20 Scary Idioms: Spooky Expressions You Ought to Learn

Are you ready to tiptoe through the twilight zone of “Scary Idioms”? Before you get goosebumps, let me assure you, that this is a friendly ghost tour through the world of words, where the only thing that will be haunting you is curiosity!

We’ll uncover the spooky secrets behind sayings like “scared stiff” and find out what it really means to “frighten the life out of someone.” So, grab your linguistic lanterns, and let’s illuminate the playful side of these eerie expressions. 

What are Scary Idioms?

Scary idioms are expressions that we use to describe fear, anxiety, or eerie situations in a metaphorical way. They allow us to convey our feelings about something that scares us without having to be too literal. We often employ these phrases around occasions like Halloween or when recounting tales that have a frightening edge.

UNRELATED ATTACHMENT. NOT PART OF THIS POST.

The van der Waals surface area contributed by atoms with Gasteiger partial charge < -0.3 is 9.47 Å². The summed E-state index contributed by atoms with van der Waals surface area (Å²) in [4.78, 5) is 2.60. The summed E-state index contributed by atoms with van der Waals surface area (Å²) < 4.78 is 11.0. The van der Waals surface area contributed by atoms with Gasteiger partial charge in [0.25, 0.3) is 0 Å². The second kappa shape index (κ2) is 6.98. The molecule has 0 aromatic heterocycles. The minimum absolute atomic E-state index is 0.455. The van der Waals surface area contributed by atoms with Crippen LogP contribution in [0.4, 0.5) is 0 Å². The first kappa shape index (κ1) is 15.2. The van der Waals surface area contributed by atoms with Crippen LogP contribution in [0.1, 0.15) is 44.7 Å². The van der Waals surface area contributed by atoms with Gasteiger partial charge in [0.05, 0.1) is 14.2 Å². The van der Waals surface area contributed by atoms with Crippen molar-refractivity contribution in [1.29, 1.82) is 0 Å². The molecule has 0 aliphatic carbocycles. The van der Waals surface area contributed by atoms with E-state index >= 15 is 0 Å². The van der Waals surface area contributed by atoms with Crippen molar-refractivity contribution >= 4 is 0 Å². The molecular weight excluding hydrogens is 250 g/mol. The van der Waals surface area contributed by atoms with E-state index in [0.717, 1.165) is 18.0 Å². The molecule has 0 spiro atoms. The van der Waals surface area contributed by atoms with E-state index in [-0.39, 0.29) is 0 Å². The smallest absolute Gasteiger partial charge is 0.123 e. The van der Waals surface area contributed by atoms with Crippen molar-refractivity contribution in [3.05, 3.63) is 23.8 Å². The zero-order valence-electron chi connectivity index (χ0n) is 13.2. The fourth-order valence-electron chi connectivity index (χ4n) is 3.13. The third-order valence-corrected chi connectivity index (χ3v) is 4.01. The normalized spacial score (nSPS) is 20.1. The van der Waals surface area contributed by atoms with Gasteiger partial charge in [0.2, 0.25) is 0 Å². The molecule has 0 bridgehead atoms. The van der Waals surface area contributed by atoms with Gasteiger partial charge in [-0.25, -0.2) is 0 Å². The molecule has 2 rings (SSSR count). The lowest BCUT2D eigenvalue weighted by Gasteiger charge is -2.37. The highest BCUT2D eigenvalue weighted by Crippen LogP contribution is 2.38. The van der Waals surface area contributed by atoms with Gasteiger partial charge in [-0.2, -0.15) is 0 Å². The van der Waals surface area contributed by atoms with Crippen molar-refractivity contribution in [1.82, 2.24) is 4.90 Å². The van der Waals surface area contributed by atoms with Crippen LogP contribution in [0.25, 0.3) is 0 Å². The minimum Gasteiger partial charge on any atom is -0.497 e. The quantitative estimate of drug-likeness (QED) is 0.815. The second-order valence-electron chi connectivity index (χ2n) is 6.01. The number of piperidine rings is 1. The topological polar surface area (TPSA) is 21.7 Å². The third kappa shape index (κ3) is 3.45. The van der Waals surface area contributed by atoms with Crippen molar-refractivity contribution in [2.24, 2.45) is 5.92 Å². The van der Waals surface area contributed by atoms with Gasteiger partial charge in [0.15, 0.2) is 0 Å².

Here’s a quick list of some common scary idioms and what they mean:

  • Afraid of one’s own shadow: being easily frightened
  • Skeleton in the closet: a secret source of shame, potentially scary if revealed
  • Bump in the night: referring to mysterious, potentially frightening noises
  • Make one’s blood run cold: to cause extreme fear

20 Scary Idioms: Spooky Expressions You Ought to Learn Pin

List of Scary Idioms in English

Skeleton in the closet Blood-curdling scream
Make one’s blood boil Dead man walking
A fate worse than death Dig one’s own grave
Smell of death Like a bat out of hell
Dance with the devil Ghost of a chance
Scared to death Witching hour
Out for blood Graveyard shift
Bump in the night On a knife-edge
Play with fire In the dead of night
Cutthroat competition Dead ringer

Scary Idioms with Meaning and Examples

Idioms Meaning and Example Sentence
Dig one’s own grave To do something that will cause one’s own failure or downfall.

Example: “By spreading those rumors, he’s digging his own grave at work.”

Smell of death A strong, unpleasant odor is often associated with death or decay.

Example: “As they entered the abandoned building, they were met with the smell of death.”

Like a bat out of hell Moving extremely fast or in a wild manner.

Example: “When the gates opened, the horses ran out like bats out of hell.”

Dance with the devil To engage in a dangerous or risky activity.